Hi. This is Marty from Blue Lightning TV.
I’m going to show you how to create a simple, but powerful, album portrait from a photo.
Open a photo you’d like to use for this project. I downloaded this one from Dreamstime.com.
Go to Select and Color Range. Click “Highlights”. Drag the Fuzziness and the Range all the way
to the right and click OK. This created a selection of the white and lighter areas of
your image. Invert the selection by pressing Ctrl + or Cmd + Shift + I. We’ll cut the selection
from our image and copy it to its own layer. Press Ctrl or Cmd + J. We want to make
a new layer below the active layer. To do this, Ctrl-click or Cmd-click the New Layer
icon. We’ll fill the empty layer with white, but first, if your foreground and background
colors aren’t black and white respectively, press “D” on your keyboard. Since white is
our background color, press Ctrl or Cmd + Delete. For this example, I want to hide the
hair on the left side. If you want to mask out areas on your subject, click the top layer
to make it active and click the Layer Mask icon to make a layer mask next to your cut-out subject. Open your Brush Tool and Brush Picker. We’ll take care of the size in a moment. The Hardness
is 0% and the Opacity and Flow are both 100%. Then, press Enter or Return. To make your
brush bigger or smaller, press the right or left Bracket key on your keyboard. Brush over
the areas you want to mask out. To zoom into areas, open your Zoom Tool by pressing “z”
on your keyboard and then drag it over the area you want to zoom into. Press “B” to open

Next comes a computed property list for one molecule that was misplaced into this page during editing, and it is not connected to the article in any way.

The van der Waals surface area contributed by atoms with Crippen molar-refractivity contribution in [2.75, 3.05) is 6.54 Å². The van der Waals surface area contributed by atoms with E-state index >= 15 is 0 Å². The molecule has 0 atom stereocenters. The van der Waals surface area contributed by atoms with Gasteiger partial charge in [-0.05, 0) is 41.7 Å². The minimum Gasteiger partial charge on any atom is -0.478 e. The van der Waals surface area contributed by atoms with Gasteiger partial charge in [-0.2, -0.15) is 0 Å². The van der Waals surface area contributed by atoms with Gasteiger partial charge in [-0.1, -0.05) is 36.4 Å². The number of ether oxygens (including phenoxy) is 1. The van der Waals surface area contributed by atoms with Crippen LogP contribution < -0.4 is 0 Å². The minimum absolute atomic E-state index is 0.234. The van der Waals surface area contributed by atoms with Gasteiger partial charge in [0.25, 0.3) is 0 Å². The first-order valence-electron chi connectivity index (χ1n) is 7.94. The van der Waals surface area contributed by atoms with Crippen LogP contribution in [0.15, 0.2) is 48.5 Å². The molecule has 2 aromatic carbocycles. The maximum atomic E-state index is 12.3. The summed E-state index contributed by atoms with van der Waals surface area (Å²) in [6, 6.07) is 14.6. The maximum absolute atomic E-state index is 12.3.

back your Brush Tool, adjust its size and continue to brush over areas. To reposition
your image, press and hold the Space bar and drag it. Then, open back your Brush
Tool and continue to brush over areas. To fit your image back onto your canvas, press Ctrl or Cmd + 0. Click the top layer to make it active and click this icon to lock the transparent pixels. Doing this allows us to fill the cut-out with colors without filling the transparent pixels. Open your Gradient Tool and make sure the Linear Gradient icon is active. Click the Gradient bar to open the Gradient Editor. Click “Noise” for the Gradient Type. The gradient contains randomly-distributed colors. The “Roughness” controls how gradual the transitions are between color bands in the gradient. I’ll keep mine at the defualt amount of 50%. By dragging the sliders in the Red, Green and Blue components, it’ll adjust the colors within those components. If you don’t like the existing gradient…no problem. Just click “Randomize” to show various gradients until you find one you like. Then, click OK.